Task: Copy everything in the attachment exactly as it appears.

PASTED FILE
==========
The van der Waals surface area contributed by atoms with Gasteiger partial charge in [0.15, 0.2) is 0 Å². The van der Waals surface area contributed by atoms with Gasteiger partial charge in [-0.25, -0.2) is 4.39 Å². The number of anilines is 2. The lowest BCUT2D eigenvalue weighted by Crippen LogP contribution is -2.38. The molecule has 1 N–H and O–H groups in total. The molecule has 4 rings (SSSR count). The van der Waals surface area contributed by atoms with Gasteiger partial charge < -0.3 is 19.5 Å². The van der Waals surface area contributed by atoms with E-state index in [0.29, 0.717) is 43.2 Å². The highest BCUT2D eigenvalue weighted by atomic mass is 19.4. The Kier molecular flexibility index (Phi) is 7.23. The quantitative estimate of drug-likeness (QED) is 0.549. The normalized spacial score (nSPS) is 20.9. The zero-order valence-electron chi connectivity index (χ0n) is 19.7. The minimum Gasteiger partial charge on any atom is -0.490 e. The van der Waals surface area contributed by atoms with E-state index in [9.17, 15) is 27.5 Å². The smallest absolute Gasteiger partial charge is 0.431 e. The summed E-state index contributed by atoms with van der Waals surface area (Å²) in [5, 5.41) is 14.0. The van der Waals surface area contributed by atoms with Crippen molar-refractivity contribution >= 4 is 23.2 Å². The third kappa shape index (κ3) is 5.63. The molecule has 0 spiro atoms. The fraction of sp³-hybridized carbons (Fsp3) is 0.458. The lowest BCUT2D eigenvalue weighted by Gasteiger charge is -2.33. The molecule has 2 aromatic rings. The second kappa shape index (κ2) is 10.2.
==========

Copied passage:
The van der Waals surface area contributed by atoms with Gasteiger partial charge in [0.15, 0.2) is 0 Å². The van der Waals surface area contributed by atoms with Gasteiger partial charge in [-0.25, -0.2) is 4.39 Å². The number of anilines is 2. The lowest BCUT2D eigenvalue weighted by Crippen LogP contribution is -2.38. The molecule has 1 N–H and O–H groups in total. The molecule has 4 rings (SSSR count). The van der Waals surface area contributed by atoms with Gasteiger partial charge < -0.3 is 19.5 Å². The van der Waals surface area contributed by atoms with E-state index in [0.29, 0.717) is 43.2 Å². The highest BCUT2D eigenvalue weighted by atomic mass is 19.4. The Kier molecular flexibility index (Phi) is 7.23. The quantitative estimate of drug-likeness (QED) is 0.549. The normalized spacial score (nSPS) is 20.9. The zero-order valence-electron chi connectivity index (χ0n) is 19.7. The minimum Gasteiger partial charge on any atom is -0.490 e. The van der Waals surface area contributed by atoms with E-state index in [9.17, 15) is 27.5 Å². The smallest absolute Gasteiger partial charge is 0.431 e. The summed E-state index contributed by atoms with van der Waals surface area (Å²) in [5, 5.41) is 14.0. The van der Waals surface area contributed by atoms with Crippen molar-refractivity contribution >= 4 is 23.2 Å². The third kappa shape index (κ3) is 5.63. The molecule has 0 spiro atoms. The fraction of sp³-hybridized carbons (Fsp3) is 0.458. The lowest BCUT2D eigenvalue weighted by Gasteiger charge is -2.33. The molecule has 2 aromatic rings. The second kappa shape index (κ2) is 10.2.